Define array and symbolic indices at same time

Define array and symbolic indices at same time

秉烛思 发布于 2021-11-27 字数 590 浏览 719 回复 3 原文

I'm trying to think of a clever way (in C) to create an array of strings, along with symbolic names (enum or #define) for the array indices, in one construct for easy maintenance. Something like:

const char *strings[] = {
M(STR_YES, "yes"),
M(STR_NO, "no"),
M(STR_MAYBE, "maybe")
};

where the result would be equivalent to:

const char *strings[] = {"yes", "no", "maybe"};
enum indices {STR_YES, STR_NO, STR_MAYBE};
(or #define STR_YES 0, etc)

but I'm drawing a blank for how to construct the M macro in this case.

Any clever ideas?

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评论(3

み格子的夏天 2022-06-07 3 楼

It is not required to put this into specific .def files; using only the preprocessor is perfectly possible. I usually define a list named ...LIST where each element is contained within ...LIST_ELEMENT. Depending on what I will use the list for I will either just separate with a comma for all but the last entry (simplest), or in the general case make it possible to select the separator individually on each usage. Example:

#include <string.h>

#define DIRECTION_LIST 
DIRECTION_LIST_ELEMENT( up,    DIRECTION_LIST_SEPARATOR ) 
DIRECTION_LIST_ELEMENT( down,  DIRECTION_LIST_SEPARATOR ) 
DIRECTION_LIST_ELEMENT( right, DIRECTION_LIST_SEPARATOR ) 
DIRECTION_LIST_ELEMENT( left,  NO_COMMA )

#define COMMA ,
#define NO_COMMA /**/

#define DIRECTION_LIST_ELEMENT(elem, sep) elem sep
#define DIRECTION_LIST_SEPARATOR COMMA
typedef enum {
    DIRECTION_LIST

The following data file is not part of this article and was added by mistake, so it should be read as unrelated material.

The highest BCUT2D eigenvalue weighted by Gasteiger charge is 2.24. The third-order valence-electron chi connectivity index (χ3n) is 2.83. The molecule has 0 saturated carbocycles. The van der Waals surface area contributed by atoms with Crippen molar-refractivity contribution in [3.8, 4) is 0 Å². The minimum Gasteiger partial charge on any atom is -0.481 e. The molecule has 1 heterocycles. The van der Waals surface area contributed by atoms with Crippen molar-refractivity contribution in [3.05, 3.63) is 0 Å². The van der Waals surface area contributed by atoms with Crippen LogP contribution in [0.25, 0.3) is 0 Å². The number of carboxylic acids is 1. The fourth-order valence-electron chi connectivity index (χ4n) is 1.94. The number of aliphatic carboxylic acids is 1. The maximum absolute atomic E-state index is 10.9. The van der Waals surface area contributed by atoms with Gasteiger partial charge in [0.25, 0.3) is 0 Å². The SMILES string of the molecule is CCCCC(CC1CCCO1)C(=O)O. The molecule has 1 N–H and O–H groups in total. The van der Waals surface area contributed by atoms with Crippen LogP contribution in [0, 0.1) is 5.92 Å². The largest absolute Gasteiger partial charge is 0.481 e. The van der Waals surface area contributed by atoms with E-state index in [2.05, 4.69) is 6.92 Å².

} direction_t;
#undef DIRECTION_LIST_ELEMENT
#undef DIRECTION_LIST_SEPARATOR

#define DIRECTION_LIST_ELEMENT(elem, sep) void (*move_ ## elem)(struct object_s * object);
#define DIRECTION_LIST_SEPARATOR NO_COMMA
typedef struct object_s {
    char *name;
    // ...
    DIRECTION_LIST
} object_t;
#undef DIRECTION_LIST_ELEMENT
#undef DIRECTION_LIST_SEPARATOR

static void move(object_t *object_p, const char * direction_string)
{
    if (0) {
    }
#define DIRECTION_LIST_SEPARATOR NO_COMMA
#define DIRECTION_LIST_ELEMENT(elem, sep) 
    else if (strcmp(direction_string, #elem) == 0) { 
        object_p->move_ ## elem(object_p); 
    }
    DIRECTION_LIST
#undef DIRECTION_LIST_ELEMENT
#undef DIRECTION_LIST_SEPARATOR
}
恬淡成诗 2022-06-07 2 楼

This is a good place to use code generation. Use a language like perl, php or whatever to generate your .h file.

旧夏天 2022-06-07 1 楼

A technique used in the clang compiler source is to create .def files that contains a list like this, which is designed like a C file and can easily be maintained without touching other code files that use it. For example:

#ifndef KEYWORD
#define KEYWORD(X)
#endif
#ifndef LAST_KEYWORD
#define LAST_KEYWORD(X) KEYWORD(X)
#endif

KEYWORD(return)
KEYWORD(switch)
KEYWORD(while)
....
LAST_KEYWORD(if)

#undef KEYWORD
#undef LAST_KEYWORD

Now, what it does is including the file like this:

/* some code */
#define KEYWORD(X) #X, 
#define LAST_KEYWORD(X) #X

const char *strings[] = { 
#include "keywords.def"
};

#define KEYWORD(X) kw_##X, 
#define LAST_KEYWORD(X) kw_##X

enum { 
#include "keywords.def"
};

In your case, you could do similar. If you can live with STR_yes, STR_no, ... as enumerator names you could use the same approach like above. Otherwise, just pass the macro two things. One lowercase name and one uppercase name. Then you could stringize the one you want like above.